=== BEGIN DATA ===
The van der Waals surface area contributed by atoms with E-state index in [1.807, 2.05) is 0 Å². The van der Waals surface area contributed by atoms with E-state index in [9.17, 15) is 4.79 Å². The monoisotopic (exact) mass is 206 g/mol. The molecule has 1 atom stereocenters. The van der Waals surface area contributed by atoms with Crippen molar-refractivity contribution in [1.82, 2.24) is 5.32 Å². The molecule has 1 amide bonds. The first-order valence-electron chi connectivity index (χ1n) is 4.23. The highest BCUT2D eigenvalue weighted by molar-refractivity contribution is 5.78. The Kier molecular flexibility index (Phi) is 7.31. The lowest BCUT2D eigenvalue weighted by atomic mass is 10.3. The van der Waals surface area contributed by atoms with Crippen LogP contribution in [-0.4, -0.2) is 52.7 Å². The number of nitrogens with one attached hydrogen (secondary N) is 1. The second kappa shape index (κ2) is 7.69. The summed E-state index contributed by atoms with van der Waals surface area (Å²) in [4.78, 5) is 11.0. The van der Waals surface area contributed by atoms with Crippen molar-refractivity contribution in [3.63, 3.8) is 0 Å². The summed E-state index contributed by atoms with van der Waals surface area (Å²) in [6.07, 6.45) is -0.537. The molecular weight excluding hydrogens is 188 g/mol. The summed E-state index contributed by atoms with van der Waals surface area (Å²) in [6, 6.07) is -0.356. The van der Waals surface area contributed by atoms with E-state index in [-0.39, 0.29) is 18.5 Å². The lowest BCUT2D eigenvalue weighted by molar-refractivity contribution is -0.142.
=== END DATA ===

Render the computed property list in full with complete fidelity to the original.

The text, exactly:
The van der Waals surface area contributed by atoms with E-state index in [1.807, 2.05) is 0 Å². The van der Waals surface area contributed by atoms with E-state index in [9.17, 15) is 4.79 Å². The monoisotopic (exact) mass is 206 g/mol. The molecule has 1 atom stereocenters. The van der Waals surface area contributed by atoms with Crippen molar-refractivity contribution in [1.82, 2.24) is 5.32 Å². The molecule has 1 amide bonds. The first-order valence-electron chi connectivity index (χ1n) is 4.23. The highest BCUT2D eigenvalue weighted by molar-refractivity contribution is 5.78. The Kier molecular flexibility index (Phi) is 7.31. The lowest BCUT2D eigenvalue weighted by atomic mass is 10.3. The van der Waals surface area contributed by atoms with Crippen LogP contribution in [-0.4, -0.2) is 52.7 Å². The number of nitrogens with one attached hydrogen (secondary N) is 1. The second kappa shape index (κ2) is 7.69. The summed E-state index contributed by atoms with van der Waals surface area (Å²) in [4.78, 5) is 11.0. The van der Waals surface area contributed by atoms with Crippen molar-refractivity contribution in [3.63, 3.8) is 0 Å². The summed E-state index contributed by atoms with van der Waals surface area (Å²) in [6.07, 6.45) is -0.537. The molecular weight excluding hydrogens is 188 g/mol. The summed E-state index contributed by atoms with van der Waals surface area (Å²) in [6, 6.07) is -0.356. The van der Waals surface area contributed by atoms with E-state index in [-0.39, 0.29) is 18.5 Å². The lowest BCUT2D eigenvalue weighted by molar-refractivity contribution is -0.142.